The Czech Republic is the most attractive European country for companies seeking to minimise exposure to economic and political threats.
According to research published by global real estate services firm Cushman and Wakefield, the Czech Republic ranks fifth globally and first in Europe, while China and India are moving up the value production chain through country-sponsored support of technological adoption and the United States top the index.
“While the Czech Republic is far from the cheapest country for the manufacturing industry, considering not just the payroll costs for local labour but also the costs of utilities, industrial development and administrative charges, it is rated as the best manufacturing destination in Europe primarily thanks to a high degree of security, relative political stability compared with countries in the east of Europe and also economic and corporate stability,” said Ferdinand Hlobil, partner and head of industrial agency, CEE at Cushman and Wakefield. “In effect, the risks for investors are minimal. Its central position with strategic access to Europe’s main markets is a great advantage as well.”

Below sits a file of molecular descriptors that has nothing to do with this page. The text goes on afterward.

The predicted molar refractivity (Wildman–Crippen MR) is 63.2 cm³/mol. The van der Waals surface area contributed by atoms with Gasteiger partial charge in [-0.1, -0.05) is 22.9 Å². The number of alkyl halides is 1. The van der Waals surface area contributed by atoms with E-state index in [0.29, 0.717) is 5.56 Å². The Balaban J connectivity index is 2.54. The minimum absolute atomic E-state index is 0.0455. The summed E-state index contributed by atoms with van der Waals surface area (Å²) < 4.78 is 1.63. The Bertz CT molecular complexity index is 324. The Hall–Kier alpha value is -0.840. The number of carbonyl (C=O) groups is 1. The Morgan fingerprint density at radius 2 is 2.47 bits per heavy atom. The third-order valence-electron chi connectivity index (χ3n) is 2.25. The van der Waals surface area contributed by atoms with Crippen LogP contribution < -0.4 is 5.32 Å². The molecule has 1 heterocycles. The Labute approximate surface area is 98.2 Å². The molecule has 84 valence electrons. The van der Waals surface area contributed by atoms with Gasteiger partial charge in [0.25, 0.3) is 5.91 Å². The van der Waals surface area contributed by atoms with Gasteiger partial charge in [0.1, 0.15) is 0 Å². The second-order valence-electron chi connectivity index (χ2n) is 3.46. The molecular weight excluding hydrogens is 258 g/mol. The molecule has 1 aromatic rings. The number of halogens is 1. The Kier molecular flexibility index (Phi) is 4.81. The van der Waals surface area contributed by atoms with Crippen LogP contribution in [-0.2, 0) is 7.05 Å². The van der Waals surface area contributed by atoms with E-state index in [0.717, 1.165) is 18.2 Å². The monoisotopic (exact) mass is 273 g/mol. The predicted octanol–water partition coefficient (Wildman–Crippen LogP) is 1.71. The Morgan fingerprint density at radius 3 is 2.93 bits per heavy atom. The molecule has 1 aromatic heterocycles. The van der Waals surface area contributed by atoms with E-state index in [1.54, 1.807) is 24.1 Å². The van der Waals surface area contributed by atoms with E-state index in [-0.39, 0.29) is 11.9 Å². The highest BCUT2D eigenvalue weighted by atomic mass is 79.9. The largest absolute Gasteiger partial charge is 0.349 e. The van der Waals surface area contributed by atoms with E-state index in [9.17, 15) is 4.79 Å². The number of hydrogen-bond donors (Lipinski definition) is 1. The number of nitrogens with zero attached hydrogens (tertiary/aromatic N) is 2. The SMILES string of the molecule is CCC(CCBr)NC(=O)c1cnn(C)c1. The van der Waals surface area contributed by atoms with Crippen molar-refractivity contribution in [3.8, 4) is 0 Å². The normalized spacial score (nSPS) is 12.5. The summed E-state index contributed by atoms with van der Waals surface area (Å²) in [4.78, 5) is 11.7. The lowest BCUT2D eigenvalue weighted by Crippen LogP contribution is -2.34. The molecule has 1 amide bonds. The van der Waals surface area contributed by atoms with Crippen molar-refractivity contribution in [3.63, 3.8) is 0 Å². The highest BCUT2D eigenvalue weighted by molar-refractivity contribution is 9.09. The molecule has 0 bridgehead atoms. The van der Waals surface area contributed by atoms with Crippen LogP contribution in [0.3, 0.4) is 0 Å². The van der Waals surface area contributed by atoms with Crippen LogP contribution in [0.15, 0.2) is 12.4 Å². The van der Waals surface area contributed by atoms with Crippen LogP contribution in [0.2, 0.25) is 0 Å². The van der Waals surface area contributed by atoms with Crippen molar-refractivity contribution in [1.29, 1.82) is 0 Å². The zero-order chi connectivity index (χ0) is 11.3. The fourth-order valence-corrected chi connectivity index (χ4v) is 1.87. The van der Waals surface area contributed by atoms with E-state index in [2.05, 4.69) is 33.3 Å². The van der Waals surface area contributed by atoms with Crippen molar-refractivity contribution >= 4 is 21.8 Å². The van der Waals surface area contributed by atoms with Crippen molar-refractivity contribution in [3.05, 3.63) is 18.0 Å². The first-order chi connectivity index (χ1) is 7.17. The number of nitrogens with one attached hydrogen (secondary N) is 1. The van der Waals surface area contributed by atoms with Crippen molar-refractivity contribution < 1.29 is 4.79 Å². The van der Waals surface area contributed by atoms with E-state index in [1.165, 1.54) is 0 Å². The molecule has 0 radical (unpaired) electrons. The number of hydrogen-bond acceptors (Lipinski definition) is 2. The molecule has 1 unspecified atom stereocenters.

When the data is looked at from a cost scenario, which gives a higher score to countries where operating outlay, including labour costs, is lower, China remains on top with Asian countries dominating the top 10. Only Lithuania and Romania, in seventh and eighth respectively, feature prominently from elsewhere.
“Global manufacturing has entered a new era, marked by the growing influence of technology in addressing productivity, labour shortages and safety in production and logistics,” added Lisa Graham, Cushman and Wakefield’s EMEA head of logistics and industrial research and insight.
“We are seeing formerly low-cost locations such as China and India moving up through the value production chain through country-sponsored support of technological adoption. That is why Asian countries featured so prominently in our rankings. There are still concerns over intellectual property issues in the region which mean, that despite higher costs, countries in North America and Europe will continue to thrive as manufacturing bases,” she added.